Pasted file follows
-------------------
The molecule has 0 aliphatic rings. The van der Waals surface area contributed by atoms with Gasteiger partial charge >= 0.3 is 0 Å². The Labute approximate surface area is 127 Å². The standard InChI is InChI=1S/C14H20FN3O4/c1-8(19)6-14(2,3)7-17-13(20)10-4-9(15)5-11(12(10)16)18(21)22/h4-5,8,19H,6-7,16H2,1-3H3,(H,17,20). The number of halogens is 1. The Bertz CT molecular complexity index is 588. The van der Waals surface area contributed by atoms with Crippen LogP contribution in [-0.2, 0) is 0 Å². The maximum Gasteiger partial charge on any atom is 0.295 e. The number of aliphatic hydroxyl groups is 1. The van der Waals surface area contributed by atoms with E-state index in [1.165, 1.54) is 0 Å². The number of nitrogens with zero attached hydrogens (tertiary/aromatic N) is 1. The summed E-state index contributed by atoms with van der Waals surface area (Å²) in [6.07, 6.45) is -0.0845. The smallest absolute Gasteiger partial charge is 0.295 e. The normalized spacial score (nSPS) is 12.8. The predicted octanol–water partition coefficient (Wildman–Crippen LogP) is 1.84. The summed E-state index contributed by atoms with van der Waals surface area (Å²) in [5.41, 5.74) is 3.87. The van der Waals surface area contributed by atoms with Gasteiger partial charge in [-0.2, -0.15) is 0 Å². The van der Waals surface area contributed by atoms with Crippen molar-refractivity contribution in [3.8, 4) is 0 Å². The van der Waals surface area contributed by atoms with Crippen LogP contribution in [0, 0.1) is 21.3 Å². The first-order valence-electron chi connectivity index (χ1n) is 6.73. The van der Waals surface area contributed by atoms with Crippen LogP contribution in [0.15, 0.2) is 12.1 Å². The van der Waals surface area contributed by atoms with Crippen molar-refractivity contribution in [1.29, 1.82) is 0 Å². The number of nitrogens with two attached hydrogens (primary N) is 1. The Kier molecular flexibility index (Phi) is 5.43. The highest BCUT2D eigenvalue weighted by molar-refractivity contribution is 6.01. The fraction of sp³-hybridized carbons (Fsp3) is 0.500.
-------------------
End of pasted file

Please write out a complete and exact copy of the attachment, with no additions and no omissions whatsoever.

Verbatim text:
The molecule has 0 aliphatic rings. The van der Waals surface area contributed by atoms with Gasteiger partial charge >= 0.3 is 0 Å². The Labute approximate surface area is 127 Å². The standard InChI is InChI=1S/C14H20FN3O4/c1-8(19)6-14(2,3)7-17-13(20)10-4-9(15)5-11(12(10)16)18(21)22/h4-5,8,19H,6-7,16H2,1-3H3,(H,17,20). The number of halogens is 1. The Bertz CT molecular complexity index is 588. The van der Waals surface area contributed by atoms with Crippen LogP contribution in [-0.2, 0) is 0 Å². The maximum Gasteiger partial charge on any atom is 0.295 e. The number of aliphatic hydroxyl groups is 1. The van der Waals surface area contributed by atoms with E-state index in [1.165, 1.54) is 0 Å². The number of nitrogens with zero attached hydrogens (tertiary/aromatic N) is 1. The summed E-state index contributed by atoms with van der Waals surface area (Å²) in [6.07, 6.45) is -0.0845. The smallest absolute Gasteiger partial charge is 0.295 e. The normalized spacial score (nSPS) is 12.8. The predicted octanol–water partition coefficient (Wildman–Crippen LogP) is 1.84. The summed E-state index contributed by atoms with van der Waals surface area (Å²) in [5.41, 5.74) is 3.87. The van der Waals surface area contributed by atoms with Gasteiger partial charge in [-0.2, -0.15) is 0 Å². The van der Waals surface area contributed by atoms with Crippen molar-refractivity contribution in [3.8, 4) is 0 Å². The van der Waals surface area contributed by atoms with Crippen LogP contribution in [0, 0.1) is 21.3 Å². The first-order valence-electron chi connectivity index (χ1n) is 6.73. The van der Waals surface area contributed by atoms with Crippen LogP contribution in [0.15, 0.2) is 12.1 Å². The van der Waals surface area contributed by atoms with Crippen molar-refractivity contribution in [1.29, 1.82) is 0 Å². The number of nitrogens with two attached hydrogens (primary N) is 1. The Kier molecular flexibility index (Phi) is 5.43. The highest BCUT2D eigenvalue weighted by molar-refractivity contribution is 6.01. The fraction of sp³-hybridized carbons (Fsp3) is 0.500.